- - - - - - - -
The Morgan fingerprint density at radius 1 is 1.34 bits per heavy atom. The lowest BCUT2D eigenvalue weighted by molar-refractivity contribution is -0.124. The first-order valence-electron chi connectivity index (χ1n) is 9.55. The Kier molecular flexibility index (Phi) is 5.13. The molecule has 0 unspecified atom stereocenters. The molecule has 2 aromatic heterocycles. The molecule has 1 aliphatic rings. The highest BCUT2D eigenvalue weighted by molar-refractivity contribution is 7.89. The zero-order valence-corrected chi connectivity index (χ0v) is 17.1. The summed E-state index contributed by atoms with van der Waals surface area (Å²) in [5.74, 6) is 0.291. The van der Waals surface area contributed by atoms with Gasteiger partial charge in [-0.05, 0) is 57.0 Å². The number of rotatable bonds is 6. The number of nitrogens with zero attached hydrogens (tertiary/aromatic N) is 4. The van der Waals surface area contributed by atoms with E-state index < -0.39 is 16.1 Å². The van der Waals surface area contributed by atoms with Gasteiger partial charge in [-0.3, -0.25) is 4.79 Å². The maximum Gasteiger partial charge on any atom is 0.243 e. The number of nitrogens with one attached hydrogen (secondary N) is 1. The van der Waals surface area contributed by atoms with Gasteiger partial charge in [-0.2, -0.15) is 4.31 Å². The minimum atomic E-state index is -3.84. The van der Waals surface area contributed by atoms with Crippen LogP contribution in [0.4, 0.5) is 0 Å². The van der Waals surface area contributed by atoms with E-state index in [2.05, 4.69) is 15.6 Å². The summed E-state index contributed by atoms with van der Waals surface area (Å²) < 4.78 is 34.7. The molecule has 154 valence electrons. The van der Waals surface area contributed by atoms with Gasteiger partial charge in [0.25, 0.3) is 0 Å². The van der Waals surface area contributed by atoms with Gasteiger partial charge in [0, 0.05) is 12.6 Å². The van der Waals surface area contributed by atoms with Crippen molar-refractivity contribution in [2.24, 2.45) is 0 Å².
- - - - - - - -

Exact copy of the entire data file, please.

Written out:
The Morgan fingerprint density at radius 1 is 1.34 bits per heavy atom. The lowest BCUT2D eigenvalue weighted by molar-refractivity contribution is -0.124. The first-order valence-electron chi connectivity index (χ1n) is 9.55. The Kier molecular flexibility index (Phi) is 5.13. The molecule has 0 unspecified atom stereocenters. The molecule has 2 aromatic heterocycles. The molecule has 1 aliphatic rings. The highest BCUT2D eigenvalue weighted by molar-refractivity contribution is 7.89. The zero-order valence-corrected chi connectivity index (χ0v) is 17.1. The summed E-state index contributed by atoms with van der Waals surface area (Å²) in [5.74, 6) is 0.291. The van der Waals surface area contributed by atoms with Gasteiger partial charge in [-0.05, 0) is 57.0 Å². The number of rotatable bonds is 6. The number of nitrogens with zero attached hydrogens (tertiary/aromatic N) is 4. The van der Waals surface area contributed by atoms with E-state index < -0.39 is 16.1 Å². The van der Waals surface area contributed by atoms with Gasteiger partial charge in [-0.3, -0.25) is 4.79 Å². The maximum Gasteiger partial charge on any atom is 0.243 e. The number of nitrogens with one attached hydrogen (secondary N) is 1. The van der Waals surface area contributed by atoms with Gasteiger partial charge in [-0.2, -0.15) is 4.31 Å². The minimum atomic E-state index is -3.84. The van der Waals surface area contributed by atoms with Crippen LogP contribution in [0.4, 0.5) is 0 Å². The van der Waals surface area contributed by atoms with E-state index in [2.05, 4.69) is 15.6 Å². The summed E-state index contributed by atoms with van der Waals surface area (Å²) < 4.78 is 34.7. The molecule has 154 valence electrons. The van der Waals surface area contributed by atoms with Gasteiger partial charge in [0.25, 0.3) is 0 Å². The van der Waals surface area contributed by atoms with Gasteiger partial charge in [0, 0.05) is 12.6 Å². The van der Waals surface area contributed by atoms with Crippen molar-refractivity contribution in [2.24, 2.45) is 0 Å².